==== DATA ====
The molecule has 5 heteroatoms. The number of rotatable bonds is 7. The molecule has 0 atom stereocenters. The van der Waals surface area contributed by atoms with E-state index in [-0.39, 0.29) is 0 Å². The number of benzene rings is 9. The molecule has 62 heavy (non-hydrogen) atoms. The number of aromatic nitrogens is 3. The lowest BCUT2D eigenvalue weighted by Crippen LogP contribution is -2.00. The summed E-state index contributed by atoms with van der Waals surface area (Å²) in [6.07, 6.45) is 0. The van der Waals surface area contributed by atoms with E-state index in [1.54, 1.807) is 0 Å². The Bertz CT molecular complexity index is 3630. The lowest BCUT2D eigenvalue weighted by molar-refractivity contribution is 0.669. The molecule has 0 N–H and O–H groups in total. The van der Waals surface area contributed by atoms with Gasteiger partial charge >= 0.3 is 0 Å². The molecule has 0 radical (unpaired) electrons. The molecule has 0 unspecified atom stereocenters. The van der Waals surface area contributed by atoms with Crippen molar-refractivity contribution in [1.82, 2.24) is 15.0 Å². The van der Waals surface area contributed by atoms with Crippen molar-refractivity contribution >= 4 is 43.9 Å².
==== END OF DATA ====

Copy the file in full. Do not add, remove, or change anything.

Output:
The molecule has 5 heteroatoms. The number of rotatable bonds is 7. The molecule has 0 atom stereocenters. The van der Waals surface area contributed by atoms with E-state index in [-0.39, 0.29) is 0 Å². The number of benzene rings is 9. The molecule has 62 heavy (non-hydrogen) atoms. The number of aromatic nitrogens is 3. The lowest BCUT2D eigenvalue weighted by Crippen LogP contribution is -2.00. The summed E-state index contributed by atoms with van der Waals surface area (Å²) in [6.07, 6.45) is 0. The van der Waals surface area contributed by atoms with E-state index in [1.54, 1.807) is 0 Å². The Bertz CT molecular complexity index is 3630. The lowest BCUT2D eigenvalue weighted by molar-refractivity contribution is 0.669. The molecule has 0 N–H and O–H groups in total. The van der Waals surface area contributed by atoms with Gasteiger partial charge >= 0.3 is 0 Å². The molecule has 0 radical (unpaired) electrons. The molecule has 0 unspecified atom stereocenters. The van der Waals surface area contributed by atoms with Crippen molar-refractivity contribution in [1.82, 2.24) is 15.0 Å². The van der Waals surface area contributed by atoms with Crippen molar-refractivity contribution >= 4 is 43.9 Å².